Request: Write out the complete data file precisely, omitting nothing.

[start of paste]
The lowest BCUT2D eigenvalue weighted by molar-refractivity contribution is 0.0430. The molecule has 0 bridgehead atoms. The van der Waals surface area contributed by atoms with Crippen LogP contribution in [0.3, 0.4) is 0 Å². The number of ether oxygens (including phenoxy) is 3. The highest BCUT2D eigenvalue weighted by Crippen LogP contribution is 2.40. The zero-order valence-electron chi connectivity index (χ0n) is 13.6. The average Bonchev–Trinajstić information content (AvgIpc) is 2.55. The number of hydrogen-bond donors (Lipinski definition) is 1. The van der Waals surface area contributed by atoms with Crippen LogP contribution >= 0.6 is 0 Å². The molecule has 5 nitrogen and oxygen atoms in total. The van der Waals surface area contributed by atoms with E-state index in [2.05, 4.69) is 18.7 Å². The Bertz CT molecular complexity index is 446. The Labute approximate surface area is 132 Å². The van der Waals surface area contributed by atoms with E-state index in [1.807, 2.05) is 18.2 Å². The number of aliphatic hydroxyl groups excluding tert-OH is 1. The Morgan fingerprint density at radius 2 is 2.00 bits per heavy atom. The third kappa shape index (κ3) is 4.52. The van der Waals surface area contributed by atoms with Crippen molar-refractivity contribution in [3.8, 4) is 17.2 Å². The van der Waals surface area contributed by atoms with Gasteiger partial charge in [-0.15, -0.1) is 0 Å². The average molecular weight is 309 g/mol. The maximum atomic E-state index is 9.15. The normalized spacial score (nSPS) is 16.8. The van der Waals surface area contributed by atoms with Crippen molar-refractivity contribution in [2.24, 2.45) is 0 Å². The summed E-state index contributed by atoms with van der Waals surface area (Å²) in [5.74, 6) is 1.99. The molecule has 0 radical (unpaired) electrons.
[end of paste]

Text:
The lowest BCUT2D eigenvalue weighted by molar-refractivity contribution is 0.0430. The molecule has 0 bridgehead atoms. The van der Waals surface area contributed by atoms with Crippen LogP contribution in [0.3, 0.4) is 0 Å². The number of ether oxygens (including phenoxy) is 3. The highest BCUT2D eigenvalue weighted by Crippen LogP contribution is 2.40. The zero-order valence-electron chi connectivity index (χ0n) is 13.6. The average Bonchev–Trinajstić information content (AvgIpc) is 2.55. The number of hydrogen-bond donors (Lipinski definition) is 1. The van der Waals surface area contributed by atoms with Crippen LogP contribution >= 0.6 is 0 Å². The molecule has 5 nitrogen and oxygen atoms in total. The van der Waals surface area contributed by atoms with E-state index in [2.05, 4.69) is 18.7 Å². The Bertz CT molecular complexity index is 446. The Labute approximate surface area is 132 Å². The van der Waals surface area contributed by atoms with E-state index in [1.807, 2.05) is 18.2 Å². The number of aliphatic hydroxyl groups excluding tert-OH is 1. The Morgan fingerprint density at radius 2 is 2.00 bits per heavy atom. The third kappa shape index (κ3) is 4.52. The van der Waals surface area contributed by atoms with Crippen molar-refractivity contribution in [3.8, 4) is 17.2 Å². The van der Waals surface area contributed by atoms with Gasteiger partial charge in [-0.15, -0.1) is 0 Å². The average molecular weight is 309 g/mol. The maximum atomic E-state index is 9.15. The normalized spacial score (nSPS) is 16.8. The van der Waals surface area contributed by atoms with Crippen molar-refractivity contribution in [2.24, 2.45) is 0 Å². The summed E-state index contributed by atoms with van der Waals surface area (Å²) in [5.74, 6) is 1.99. The molecule has 0 radical (unpaired) electrons.